POSTED BY ANGUS GEDDES
The US indices mostly lifted on Wednesday, following stronger markets in Asia and Europe, and as trade tensions were taken in stride by investors. The Nasdaq closed at a new record high, boosted by the large-cap tech sector.
The S&P 500 gained 0.17% while the tech-heavy Nasdaq rose 0.72%, and the Russell 2000 was up 0.8% (also making a new record high) while the Dow closed 0.17% lower. Energy rallied with WTI bouncing 1.3% ahead of Friday’s OPEC meeting, while the DXY pushed above 95 as commodities and gold declined and the 10-Year Bond yield rose to 2.94% on comments from Fed Chair Jerome Powell.
Trump’s U-turn on the Mexican border parental/child issue is illuminating in that it shows at the end of the day DJT is focused on “point scoring” and will bend to his broader electorate. His popularity has surged in recent months, particularly with the conservative states. Trump, whatever one thinks about him, has “polarised” American politics. It is going to be fascinating to watch how the mid-term Primaries playout.
The next mid-term election is due in 2018. Federal offices that are up for election during the mid-terms are members of the US Congress, including all 435 seats in the House of Representatives, and the full terms for 33 or 34 of the 100 seats in the Senate. The Republicans control 51 seats of the 100 in the Senate but need 60 to pass bills without Democrat support.
There is much riding on the November elections for Trump and the Republicans and a lot up for grabs. Trump will need to win convincingly here to avoid political paralysis in the second half of his term, and to avoid being a one term President at the next election in 2020.
Fed Chair Jerome Powell said on Wednesday that the “US jobs market does not appear overly tight and the Federal Reserve should continue with a gradual pace of interest rate rises amid a strong economy to balance its employment and inflation goals.” Powell also cautioned central banks against trying to run an excessively hot labor market for too long in case “it undermines their credibility on low and stable inflation. With the economy strong and risks to the outlook balanced, the case for continued gradual increases remains strong.”
What was interesting was that Powell went on to say that “there appeared to be no historical precedent for inflation remaining so unresponsive to such low levels of unemployment.” Should the theory that low unemployment spurs higher inflation prove broken “the implications for inflation might not be large” at low levels of joblessness”. History may not repeat but it often rhymes, and I doubt very much that the leopard will change its spots.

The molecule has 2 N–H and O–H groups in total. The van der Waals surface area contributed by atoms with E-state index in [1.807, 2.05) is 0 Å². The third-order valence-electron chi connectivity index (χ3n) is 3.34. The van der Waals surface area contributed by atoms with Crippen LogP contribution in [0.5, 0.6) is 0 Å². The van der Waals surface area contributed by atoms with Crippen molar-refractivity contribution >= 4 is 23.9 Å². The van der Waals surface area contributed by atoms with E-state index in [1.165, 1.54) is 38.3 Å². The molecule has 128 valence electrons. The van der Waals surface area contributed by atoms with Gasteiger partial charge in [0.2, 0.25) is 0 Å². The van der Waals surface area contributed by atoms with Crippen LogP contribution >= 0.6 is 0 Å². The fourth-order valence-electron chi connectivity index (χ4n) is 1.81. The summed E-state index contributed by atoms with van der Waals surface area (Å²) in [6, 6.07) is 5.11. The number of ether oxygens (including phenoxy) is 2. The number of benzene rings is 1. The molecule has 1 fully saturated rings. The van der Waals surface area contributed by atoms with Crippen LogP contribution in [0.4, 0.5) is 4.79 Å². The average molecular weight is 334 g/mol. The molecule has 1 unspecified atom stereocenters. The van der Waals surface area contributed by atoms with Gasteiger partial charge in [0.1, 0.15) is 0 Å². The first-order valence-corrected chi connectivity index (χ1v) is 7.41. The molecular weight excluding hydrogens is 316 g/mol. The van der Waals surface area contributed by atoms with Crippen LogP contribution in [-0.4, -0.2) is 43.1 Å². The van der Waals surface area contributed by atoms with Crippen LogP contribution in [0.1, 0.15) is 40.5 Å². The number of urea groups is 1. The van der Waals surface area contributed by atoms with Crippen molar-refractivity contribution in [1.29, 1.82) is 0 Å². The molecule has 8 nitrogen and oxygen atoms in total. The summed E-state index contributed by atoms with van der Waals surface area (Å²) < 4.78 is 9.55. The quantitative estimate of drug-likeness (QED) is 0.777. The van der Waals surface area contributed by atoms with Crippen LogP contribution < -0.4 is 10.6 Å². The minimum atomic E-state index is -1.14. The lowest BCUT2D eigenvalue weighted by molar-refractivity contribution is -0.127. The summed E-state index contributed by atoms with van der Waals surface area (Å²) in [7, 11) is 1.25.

I think what is extenuating about this cycle is certainly the extended amount of time we have seen without wage inflation, but the fact that cycle itself followed the GFC fallout, which in the US caused the greatest recession since the 1930s. The deeper the recession, the longer the recovery period and we have seen this phase play out over the past decade, but to rule out inflation occurring at some point in the cycle is fraught with risk in my view. History as shown that inflation tends to rear its head when markets least expect it. For this reason – amongst others – we continue to hold precious metal exposure across all our portfolios.
While gold has drifted lower, we have not seen a significant sell-off (in fact the market reaction has been very subdued) in precious metal equities – which is telling. Below is a chart of GDX – the Van Eck Junior Gold ETF, which continues to converge within a multiyear triangle trading range that typically precedes a breakout. I think the fact that the US PGM sector is under-owned and no longer responsive to what has been a mild move lower in gold, is revealing.
Van Eck Junior Gold ETF